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I found out that if my application has much free memory available it uses more memory than it needs. I heard that this behavior is common for all Java applications but it's not acceptable for me.

So the question is how can I force Java to use less memory?

I know that I can call System.gc() manually every few seconds, but is it alright to do so and are there any other methods?

P.S. my application is updated regularly on production server and I need to monitor memory usage for some leaks and so on (generally there are no leaks but if one appears I should see it as fast as possible), and also I need to predict the time when I should upgrade my hardware. All these things are very hard to do if jvm unpredictably changes its memory hunger. So the only thing I want is to force jvm to be predictable in memory usage (if number of users doubles memory should doubles too)

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It may be time to re-think why it is not acceptable. Can you give a technical reason, or is it something which makes you uncomfortable? – Peter Lawrey Feb 3 '12 at 11:02
Maybe you shouldn't do your testing on a production server? And only deploy when you know there are no leaks? – tim_yates Feb 3 '12 at 11:13
this is not a testing, of course I have testing server too, but it runs with different load – tsds Feb 3 '12 at 11:16
It sounds like you need to memory profile your application so you understand how memory is being used. Looking at the maximum memory you give the application is not very useful. A better number to look at is how much memory is used after a GC. Given the cost of memory is pretty low I suggest getting more memory than you are likely to need and you won't have to monitor it or upgrade the server later (saving money all round) – Peter Lawrey Feb 3 '12 at 12:01
32 GB : 8 x 4 GB Memory 1600 cost around $160. If you start with this much memory you might not need to monitor it, which could easily save this much memory over the life of the system. – Peter Lawrey Feb 3 '12 at 12:03
up vote 3 down vote accepted

I heard that this behavior is common for all Java applications but it's not acceptable for me.

You are right. It is common behavior that Java uses more memory than the bare minimum that it could theoretically get away with. "Worse still", most JVMs don't give memory back to the OS ... even if that memory has been freed by the GC.

If this is unacceptable to you, you should not be using a garbage collected language. Use C or C++. (But also be aware that it is unusual for C / C++ memory allocators to be able to give memory back to the OS either ... even if the implementation allows it.)

The positive side of this is that Java (and in fact any GC'ed language) will actually run better if you give it plenty of memory. Modern GC's work more efficiently as the ratio of garbage to non-garbage increases, and a larger heap makes that happen. (Of course, you can go too far, especially if the application is competing with other things for real memory.)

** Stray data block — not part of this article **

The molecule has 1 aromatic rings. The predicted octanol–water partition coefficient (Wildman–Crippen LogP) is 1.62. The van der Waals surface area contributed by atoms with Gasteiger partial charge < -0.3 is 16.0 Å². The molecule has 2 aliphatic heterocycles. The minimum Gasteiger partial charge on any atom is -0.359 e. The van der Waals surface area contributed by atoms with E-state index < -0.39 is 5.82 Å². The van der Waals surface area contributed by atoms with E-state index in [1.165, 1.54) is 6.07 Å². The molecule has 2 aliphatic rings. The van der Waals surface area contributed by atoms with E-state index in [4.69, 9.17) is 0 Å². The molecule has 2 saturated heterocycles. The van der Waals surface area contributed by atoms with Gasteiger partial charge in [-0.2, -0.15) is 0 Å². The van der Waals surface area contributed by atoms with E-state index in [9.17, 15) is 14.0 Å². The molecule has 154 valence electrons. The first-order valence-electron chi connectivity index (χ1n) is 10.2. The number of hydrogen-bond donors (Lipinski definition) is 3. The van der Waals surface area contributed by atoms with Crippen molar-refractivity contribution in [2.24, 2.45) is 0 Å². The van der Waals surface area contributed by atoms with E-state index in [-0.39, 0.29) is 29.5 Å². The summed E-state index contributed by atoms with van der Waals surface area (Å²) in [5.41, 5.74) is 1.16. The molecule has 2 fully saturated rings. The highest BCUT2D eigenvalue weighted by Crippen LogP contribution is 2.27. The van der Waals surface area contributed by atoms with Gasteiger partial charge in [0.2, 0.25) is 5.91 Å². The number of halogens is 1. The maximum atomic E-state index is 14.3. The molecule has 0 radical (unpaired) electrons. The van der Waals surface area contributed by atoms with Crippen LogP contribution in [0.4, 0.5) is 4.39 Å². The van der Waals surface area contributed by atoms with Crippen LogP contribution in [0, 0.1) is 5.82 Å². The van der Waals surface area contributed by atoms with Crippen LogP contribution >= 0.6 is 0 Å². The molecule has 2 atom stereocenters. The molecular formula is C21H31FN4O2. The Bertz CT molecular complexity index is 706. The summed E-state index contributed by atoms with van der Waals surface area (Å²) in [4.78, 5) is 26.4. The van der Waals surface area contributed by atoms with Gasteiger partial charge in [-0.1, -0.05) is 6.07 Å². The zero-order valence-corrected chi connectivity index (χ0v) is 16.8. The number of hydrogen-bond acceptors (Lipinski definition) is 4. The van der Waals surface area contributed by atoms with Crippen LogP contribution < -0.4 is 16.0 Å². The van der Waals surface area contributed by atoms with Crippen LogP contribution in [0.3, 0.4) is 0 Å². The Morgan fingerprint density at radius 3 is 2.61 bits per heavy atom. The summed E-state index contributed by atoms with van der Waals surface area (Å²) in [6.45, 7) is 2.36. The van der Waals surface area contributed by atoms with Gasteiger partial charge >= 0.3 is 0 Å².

(As other answers said, calling System.gc() does not help. It won't result in any memory being given back, and you'll most likely run the GC when the garbage level is too low for efficient operation.)

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You can tell it to use less memory by calling java with the -Xmx parameter ie:

java -Xmx128M xxx

will run with a max of 128Mb (by default in Java 6 this is set to "Smaller of 1/4th of the physical memory or 1GB")

Don't call System.gc() all the time...it's your time you'll be wasting ;-)

Also, why are you worrying about this? When java gets near the maximum memory it's allowed, it will do a GC sweep anyways

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no, I can't limit my application in memory because when it can stop working after several weeks (it is a server-side app and number of users grows, so I need as much memory as my server can provide) – tsds Feb 3 '12 at 11:02
Don't worry about it then... Is it crashing? If so, it could be a memory leak on your part, and no amount of System.gc() is going to fix that... – tim_yates Feb 3 '12 at 11:06
please take a look at my question's update – tsds Feb 3 '12 at 11:12

First how is your FREE memory going to help if you call System.gc()? And calling System.gc() is not even a good option. If you want a more aggressive garbage collector there are policies for that. What you should do instead is start it with less memory with -Xmx

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No, is not alright. System.gc() does not guaranty if/when the garbage collector will start. More, System.gc() might call the garbage collector to often resulting in more time spent garbage collecting than running the application.

The solution is to determine the maximum amount of memory your application needs(footprint) and start the virtual machine with slightly more memory than the footprint. I assume here that your application has no memory leaks.

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